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J Infus Nurs. 2017 Sep/Oct;40(5):282-285. doi: 10.1097/NAN.0000000000000220.

Determining the Risk of Sepsis Using Nurse-Compounded Elastomeric Pumps for Continuous Infusion in Outpatient Parenteral Antibiotic Therapy.

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John Hunter Hospital, Newcastle, New South Wales, Australia (Mss Dobson and Harris, Dr Loewenthal); and University of Newcastle, Newcastle, New South Wales, Australia (Ms Dobson and Dr Loewenthal). Pauline M. Dobson, MHS, RN, is a clinical nurse consultant in the immunology and infectious diseases unit at John Hunter Hospital in Newcastle, Australia. She has 30 years' experience in the provision of home infusion therapy and established the unit's outpatient parenteral antibiotic therapy program in 1995. She is a conjoint lecturer in the faculty of health and medicine at the University of Newcastle, Australia. Mark Loewenthal, MMedSci, MB, BS, FRACP, DTM&H, is a staff specialist in infectious diseases and director of the immunology and infectious diseases unit at John Hunter Hospital, Newcastle, Australia. He is also a conjoint senior lecturer in the faculty of medicine and public health at the University of Newcastle, Australia. Lisa Harris, BSc (Hons), BPharm (Hons), is a clinical pharmacist in John Hunter Hospital's immunology and infectious diseases unit, with particular expertise in antibiotic administration and antimicrobial stewardship.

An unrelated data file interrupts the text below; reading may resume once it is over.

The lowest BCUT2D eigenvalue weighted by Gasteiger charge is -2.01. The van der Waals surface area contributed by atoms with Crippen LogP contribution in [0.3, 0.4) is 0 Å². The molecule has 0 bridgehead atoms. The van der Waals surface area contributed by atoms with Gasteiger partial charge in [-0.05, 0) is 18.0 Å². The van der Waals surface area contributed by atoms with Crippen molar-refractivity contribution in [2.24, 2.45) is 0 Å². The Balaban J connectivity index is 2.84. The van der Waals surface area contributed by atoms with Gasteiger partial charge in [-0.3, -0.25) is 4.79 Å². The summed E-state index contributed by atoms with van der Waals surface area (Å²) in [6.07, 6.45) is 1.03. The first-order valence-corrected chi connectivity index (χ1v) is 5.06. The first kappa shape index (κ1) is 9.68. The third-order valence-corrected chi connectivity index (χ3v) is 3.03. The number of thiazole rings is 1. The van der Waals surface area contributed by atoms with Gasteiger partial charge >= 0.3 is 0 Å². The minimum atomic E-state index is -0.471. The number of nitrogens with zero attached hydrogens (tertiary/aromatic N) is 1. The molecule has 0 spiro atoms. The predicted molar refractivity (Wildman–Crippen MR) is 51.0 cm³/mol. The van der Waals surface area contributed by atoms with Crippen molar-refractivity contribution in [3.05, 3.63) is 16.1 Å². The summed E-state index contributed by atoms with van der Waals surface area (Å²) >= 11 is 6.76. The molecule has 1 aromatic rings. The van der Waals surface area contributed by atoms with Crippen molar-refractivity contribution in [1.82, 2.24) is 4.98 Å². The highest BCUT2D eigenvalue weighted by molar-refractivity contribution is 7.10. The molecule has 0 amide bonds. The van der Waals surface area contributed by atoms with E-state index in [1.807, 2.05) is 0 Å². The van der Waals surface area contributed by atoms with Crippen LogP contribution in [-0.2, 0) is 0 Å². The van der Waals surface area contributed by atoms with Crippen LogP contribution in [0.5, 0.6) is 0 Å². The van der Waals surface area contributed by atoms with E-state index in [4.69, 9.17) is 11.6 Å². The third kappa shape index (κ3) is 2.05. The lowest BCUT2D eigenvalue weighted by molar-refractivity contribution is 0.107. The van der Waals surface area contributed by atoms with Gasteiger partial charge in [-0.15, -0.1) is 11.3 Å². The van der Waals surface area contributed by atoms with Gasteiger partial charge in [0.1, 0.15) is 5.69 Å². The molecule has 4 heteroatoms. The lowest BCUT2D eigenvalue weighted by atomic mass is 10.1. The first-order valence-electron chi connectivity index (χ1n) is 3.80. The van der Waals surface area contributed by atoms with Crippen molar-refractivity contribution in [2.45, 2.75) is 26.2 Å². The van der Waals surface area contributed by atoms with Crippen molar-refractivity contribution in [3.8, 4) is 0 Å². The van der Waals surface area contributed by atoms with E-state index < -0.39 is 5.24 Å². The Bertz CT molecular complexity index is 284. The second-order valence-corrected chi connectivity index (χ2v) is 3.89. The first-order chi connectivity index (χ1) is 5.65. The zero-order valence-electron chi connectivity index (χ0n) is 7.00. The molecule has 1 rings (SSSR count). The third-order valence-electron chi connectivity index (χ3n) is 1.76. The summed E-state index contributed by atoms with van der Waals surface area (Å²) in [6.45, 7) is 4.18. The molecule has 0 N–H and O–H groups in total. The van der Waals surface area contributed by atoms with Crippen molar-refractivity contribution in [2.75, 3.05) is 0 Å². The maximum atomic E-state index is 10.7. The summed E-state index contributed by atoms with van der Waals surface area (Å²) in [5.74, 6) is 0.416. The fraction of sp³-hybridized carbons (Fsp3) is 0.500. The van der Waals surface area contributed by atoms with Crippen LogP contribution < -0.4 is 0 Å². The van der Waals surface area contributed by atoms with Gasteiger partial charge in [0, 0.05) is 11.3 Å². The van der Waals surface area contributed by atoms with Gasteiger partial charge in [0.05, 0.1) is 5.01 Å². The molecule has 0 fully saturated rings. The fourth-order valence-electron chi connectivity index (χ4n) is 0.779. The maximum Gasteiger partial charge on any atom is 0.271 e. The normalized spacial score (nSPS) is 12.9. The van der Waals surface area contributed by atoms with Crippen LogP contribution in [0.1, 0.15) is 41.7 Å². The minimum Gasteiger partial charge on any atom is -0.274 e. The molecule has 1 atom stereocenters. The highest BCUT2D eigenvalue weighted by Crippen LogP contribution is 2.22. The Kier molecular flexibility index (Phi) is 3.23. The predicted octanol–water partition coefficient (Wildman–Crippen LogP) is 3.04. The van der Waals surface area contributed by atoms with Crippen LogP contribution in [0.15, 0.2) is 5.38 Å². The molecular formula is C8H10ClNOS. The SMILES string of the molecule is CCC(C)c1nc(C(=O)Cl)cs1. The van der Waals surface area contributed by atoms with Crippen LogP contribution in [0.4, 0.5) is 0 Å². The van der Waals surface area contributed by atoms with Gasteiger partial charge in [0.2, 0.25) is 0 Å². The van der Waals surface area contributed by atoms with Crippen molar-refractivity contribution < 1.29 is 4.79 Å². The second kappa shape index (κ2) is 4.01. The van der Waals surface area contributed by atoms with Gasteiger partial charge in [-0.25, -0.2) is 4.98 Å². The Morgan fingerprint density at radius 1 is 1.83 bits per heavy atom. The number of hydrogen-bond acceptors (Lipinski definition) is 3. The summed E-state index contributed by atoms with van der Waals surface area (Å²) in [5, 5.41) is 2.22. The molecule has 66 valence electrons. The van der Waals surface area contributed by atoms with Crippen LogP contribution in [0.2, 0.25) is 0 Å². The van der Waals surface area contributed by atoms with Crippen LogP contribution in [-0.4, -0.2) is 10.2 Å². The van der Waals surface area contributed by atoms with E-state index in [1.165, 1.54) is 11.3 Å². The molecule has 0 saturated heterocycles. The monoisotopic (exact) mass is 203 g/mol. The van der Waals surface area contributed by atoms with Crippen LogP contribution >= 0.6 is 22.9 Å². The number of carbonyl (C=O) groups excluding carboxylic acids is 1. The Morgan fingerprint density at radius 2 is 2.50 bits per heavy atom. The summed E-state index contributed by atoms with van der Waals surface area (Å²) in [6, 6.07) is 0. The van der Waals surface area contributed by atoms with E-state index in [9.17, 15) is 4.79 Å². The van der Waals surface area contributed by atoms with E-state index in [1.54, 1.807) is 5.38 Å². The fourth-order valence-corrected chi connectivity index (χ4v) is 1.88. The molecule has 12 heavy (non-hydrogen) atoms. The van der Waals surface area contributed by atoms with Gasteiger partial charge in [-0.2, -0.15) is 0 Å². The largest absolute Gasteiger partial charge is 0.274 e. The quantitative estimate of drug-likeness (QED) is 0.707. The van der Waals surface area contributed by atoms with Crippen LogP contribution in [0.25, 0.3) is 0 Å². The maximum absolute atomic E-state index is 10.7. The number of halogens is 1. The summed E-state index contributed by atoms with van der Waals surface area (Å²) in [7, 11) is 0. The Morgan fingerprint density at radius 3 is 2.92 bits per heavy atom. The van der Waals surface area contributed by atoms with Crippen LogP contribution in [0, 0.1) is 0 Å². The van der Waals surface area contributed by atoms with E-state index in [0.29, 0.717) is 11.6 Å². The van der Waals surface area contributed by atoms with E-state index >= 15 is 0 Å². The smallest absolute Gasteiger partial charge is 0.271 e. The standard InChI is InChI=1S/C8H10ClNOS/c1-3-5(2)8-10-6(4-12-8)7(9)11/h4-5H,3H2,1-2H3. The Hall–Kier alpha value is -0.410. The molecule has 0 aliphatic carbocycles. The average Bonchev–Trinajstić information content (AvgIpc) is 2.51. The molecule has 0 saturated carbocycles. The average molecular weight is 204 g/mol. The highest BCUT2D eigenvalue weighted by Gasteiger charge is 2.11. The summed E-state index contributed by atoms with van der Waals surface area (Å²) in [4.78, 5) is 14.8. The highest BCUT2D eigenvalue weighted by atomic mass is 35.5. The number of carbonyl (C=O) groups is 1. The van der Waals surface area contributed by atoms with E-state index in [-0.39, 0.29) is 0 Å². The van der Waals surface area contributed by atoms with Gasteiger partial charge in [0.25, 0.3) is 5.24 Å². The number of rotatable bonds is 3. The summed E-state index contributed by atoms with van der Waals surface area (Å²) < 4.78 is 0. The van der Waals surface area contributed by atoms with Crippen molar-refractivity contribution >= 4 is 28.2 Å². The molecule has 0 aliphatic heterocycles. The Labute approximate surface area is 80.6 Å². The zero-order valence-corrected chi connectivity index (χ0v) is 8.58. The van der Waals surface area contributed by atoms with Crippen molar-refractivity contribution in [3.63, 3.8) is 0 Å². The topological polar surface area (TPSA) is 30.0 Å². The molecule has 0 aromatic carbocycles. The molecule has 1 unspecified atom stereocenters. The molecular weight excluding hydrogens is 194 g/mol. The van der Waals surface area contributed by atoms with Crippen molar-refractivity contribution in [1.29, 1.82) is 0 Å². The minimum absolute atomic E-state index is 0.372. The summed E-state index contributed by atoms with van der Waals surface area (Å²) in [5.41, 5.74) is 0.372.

Limited availability of compounded antibiotics used for continuous infusion outpatient parenteral antibiotic therapy (OPAT) can delay or interrupt an OPAT course. To solve this problem, OPAT nurses at a hospital in Australia have been compounding elastomeric pumps for immediate use. The incidence of sepsis in 5014 patients before and after the introduction of nurse compounding was compared. There were no cases of laboratory-confirmed bloodstream infection among the nurse-compounded group compared with 2 cases (0.045/1000 catheter days) among the control group without nurse compounding (P = .16). No compounding medication errors occurred in more than 180 patient years of follow-up among the nurse compounding group. Nurse compounding can be a safe and convenient alternative when immediate access to preloaded elastomeric pumps is required.

[Indexed for MEDLINE]

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